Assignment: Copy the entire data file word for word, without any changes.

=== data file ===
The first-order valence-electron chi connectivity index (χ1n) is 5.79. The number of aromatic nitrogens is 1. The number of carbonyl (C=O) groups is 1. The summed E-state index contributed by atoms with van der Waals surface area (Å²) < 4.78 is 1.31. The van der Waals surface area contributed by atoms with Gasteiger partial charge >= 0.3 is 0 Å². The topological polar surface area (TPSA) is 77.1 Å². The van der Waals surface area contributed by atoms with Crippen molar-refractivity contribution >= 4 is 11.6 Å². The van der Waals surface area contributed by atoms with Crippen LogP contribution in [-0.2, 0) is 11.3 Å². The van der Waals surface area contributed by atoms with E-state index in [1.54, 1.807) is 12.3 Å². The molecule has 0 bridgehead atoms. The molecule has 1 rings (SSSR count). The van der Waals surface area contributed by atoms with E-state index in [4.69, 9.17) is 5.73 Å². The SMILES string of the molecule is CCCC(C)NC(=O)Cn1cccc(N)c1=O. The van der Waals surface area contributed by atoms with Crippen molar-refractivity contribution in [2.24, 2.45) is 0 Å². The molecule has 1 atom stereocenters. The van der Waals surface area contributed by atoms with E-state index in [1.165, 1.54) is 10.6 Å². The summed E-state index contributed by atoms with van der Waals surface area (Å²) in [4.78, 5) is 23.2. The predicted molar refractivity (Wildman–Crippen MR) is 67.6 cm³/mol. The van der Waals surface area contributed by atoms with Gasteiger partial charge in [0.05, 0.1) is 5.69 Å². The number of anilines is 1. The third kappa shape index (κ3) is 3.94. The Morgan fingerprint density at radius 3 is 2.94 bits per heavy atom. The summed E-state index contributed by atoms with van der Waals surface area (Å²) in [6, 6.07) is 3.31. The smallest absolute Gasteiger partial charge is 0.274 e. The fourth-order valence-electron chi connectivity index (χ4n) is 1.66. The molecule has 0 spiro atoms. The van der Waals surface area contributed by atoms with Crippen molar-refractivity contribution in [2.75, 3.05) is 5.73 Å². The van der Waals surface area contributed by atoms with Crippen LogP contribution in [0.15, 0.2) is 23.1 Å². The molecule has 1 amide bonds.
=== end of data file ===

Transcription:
The first-order valence-electron chi connectivity index (χ1n) is 5.79. The number of aromatic nitrogens is 1. The number of carbonyl (C=O) groups is 1. The summed E-state index contributed by atoms with van der Waals surface area (Å²) < 4.78 is 1.31. The van der Waals surface area contributed by atoms with Gasteiger partial charge >= 0.3 is 0 Å². The topological polar surface area (TPSA) is 77.1 Å². The van der Waals surface area contributed by atoms with Crippen molar-refractivity contribution >= 4 is 11.6 Å². The van der Waals surface area contributed by atoms with Crippen LogP contribution in [-0.2, 0) is 11.3 Å². The van der Waals surface area contributed by atoms with E-state index in [1.54, 1.807) is 12.3 Å². The molecule has 0 bridgehead atoms. The molecule has 1 rings (SSSR count). The van der Waals surface area contributed by atoms with E-state index in [4.69, 9.17) is 5.73 Å². The SMILES string of the molecule is CCCC(C)NC(=O)Cn1cccc(N)c1=O. The van der Waals surface area contributed by atoms with Crippen molar-refractivity contribution in [2.24, 2.45) is 0 Å². The molecule has 1 atom stereocenters. The van der Waals surface area contributed by atoms with E-state index in [1.165, 1.54) is 10.6 Å². The summed E-state index contributed by atoms with van der Waals surface area (Å²) in [4.78, 5) is 23.2. The predicted molar refractivity (Wildman–Crippen MR) is 67.6 cm³/mol. The van der Waals surface area contributed by atoms with Gasteiger partial charge in [0.05, 0.1) is 5.69 Å². The number of anilines is 1. The third kappa shape index (κ3) is 3.94. The Morgan fingerprint density at radius 3 is 2.94 bits per heavy atom. The summed E-state index contributed by atoms with van der Waals surface area (Å²) in [6, 6.07) is 3.31. The smallest absolute Gasteiger partial charge is 0.274 e. The fourth-order valence-electron chi connectivity index (χ4n) is 1.66. The molecule has 0 spiro atoms. The van der Waals surface area contributed by atoms with Crippen molar-refractivity contribution in [2.75, 3.05) is 5.73 Å². The van der Waals surface area contributed by atoms with Crippen LogP contribution in [0.15, 0.2) is 23.1 Å². The molecule has 1 amide bonds.